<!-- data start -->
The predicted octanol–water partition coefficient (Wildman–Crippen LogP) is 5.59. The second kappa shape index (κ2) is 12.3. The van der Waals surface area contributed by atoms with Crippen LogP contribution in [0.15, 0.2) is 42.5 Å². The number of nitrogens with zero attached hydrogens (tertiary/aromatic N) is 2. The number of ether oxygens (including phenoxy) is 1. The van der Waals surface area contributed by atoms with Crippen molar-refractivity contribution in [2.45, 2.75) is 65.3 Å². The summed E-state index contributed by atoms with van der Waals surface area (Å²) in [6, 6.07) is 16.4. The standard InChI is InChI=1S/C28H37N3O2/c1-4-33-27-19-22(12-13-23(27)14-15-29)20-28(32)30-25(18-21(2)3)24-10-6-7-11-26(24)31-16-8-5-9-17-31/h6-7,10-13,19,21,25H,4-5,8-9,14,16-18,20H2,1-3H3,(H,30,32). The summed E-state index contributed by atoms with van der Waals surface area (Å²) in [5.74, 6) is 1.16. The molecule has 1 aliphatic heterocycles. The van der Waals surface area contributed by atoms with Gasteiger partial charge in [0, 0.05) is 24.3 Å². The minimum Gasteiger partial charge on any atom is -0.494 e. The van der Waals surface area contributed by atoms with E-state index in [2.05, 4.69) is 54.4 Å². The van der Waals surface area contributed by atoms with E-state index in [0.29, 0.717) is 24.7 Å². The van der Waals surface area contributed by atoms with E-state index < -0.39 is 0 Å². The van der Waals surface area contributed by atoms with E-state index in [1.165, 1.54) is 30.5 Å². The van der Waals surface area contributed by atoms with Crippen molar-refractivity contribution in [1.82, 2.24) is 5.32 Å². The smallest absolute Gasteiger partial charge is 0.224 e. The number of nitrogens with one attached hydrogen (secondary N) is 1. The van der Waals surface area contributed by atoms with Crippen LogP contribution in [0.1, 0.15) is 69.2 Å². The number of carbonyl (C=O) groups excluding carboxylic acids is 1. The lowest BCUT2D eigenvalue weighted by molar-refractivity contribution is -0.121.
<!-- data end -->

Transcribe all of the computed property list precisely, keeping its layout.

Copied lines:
The predicted octanol–water partition coefficient (Wildman–Crippen LogP) is 5.59. The second kappa shape index (κ2) is 12.3. The van der Waals surface area contributed by atoms with Crippen LogP contribution in [0.15, 0.2) is 42.5 Å². The number of nitrogens with zero attached hydrogens (tertiary/aromatic N) is 2. The number of ether oxygens (including phenoxy) is 1. The van der Waals surface area contributed by atoms with Crippen molar-refractivity contribution in [2.45, 2.75) is 65.3 Å². The summed E-state index contributed by atoms with van der Waals surface area (Å²) in [6, 6.07) is 16.4. The standard InChI is InChI=1S/C28H37N3O2/c1-4-33-27-19-22(12-13-23(27)14-15-29)20-28(32)30-25(18-21(2)3)24-10-6-7-11-26(24)31-16-8-5-9-17-31/h6-7,10-13,19,21,25H,4-5,8-9,14,16-18,20H2,1-3H3,(H,30,32). The summed E-state index contributed by atoms with van der Waals surface area (Å²) in [5.74, 6) is 1.16. The molecule has 1 aliphatic heterocycles. The van der Waals surface area contributed by atoms with Gasteiger partial charge in [0, 0.05) is 24.3 Å². The minimum Gasteiger partial charge on any atom is -0.494 e. The van der Waals surface area contributed by atoms with E-state index in [2.05, 4.69) is 54.4 Å². The van der Waals surface area contributed by atoms with E-state index in [0.29, 0.717) is 24.7 Å². The van der Waals surface area contributed by atoms with E-state index < -0.39 is 0 Å². The van der Waals surface area contributed by atoms with E-state index in [1.165, 1.54) is 30.5 Å². The van der Waals surface area contributed by atoms with Crippen molar-refractivity contribution in [1.82, 2.24) is 5.32 Å². The smallest absolute Gasteiger partial charge is 0.224 e. The number of nitrogens with one attached hydrogen (secondary N) is 1. The van der Waals surface area contributed by atoms with Crippen LogP contribution in [0.1, 0.15) is 69.2 Å². The number of carbonyl (C=O) groups excluding carboxylic acids is 1. The lowest BCUT2D eigenvalue weighted by molar-refractivity contribution is -0.121.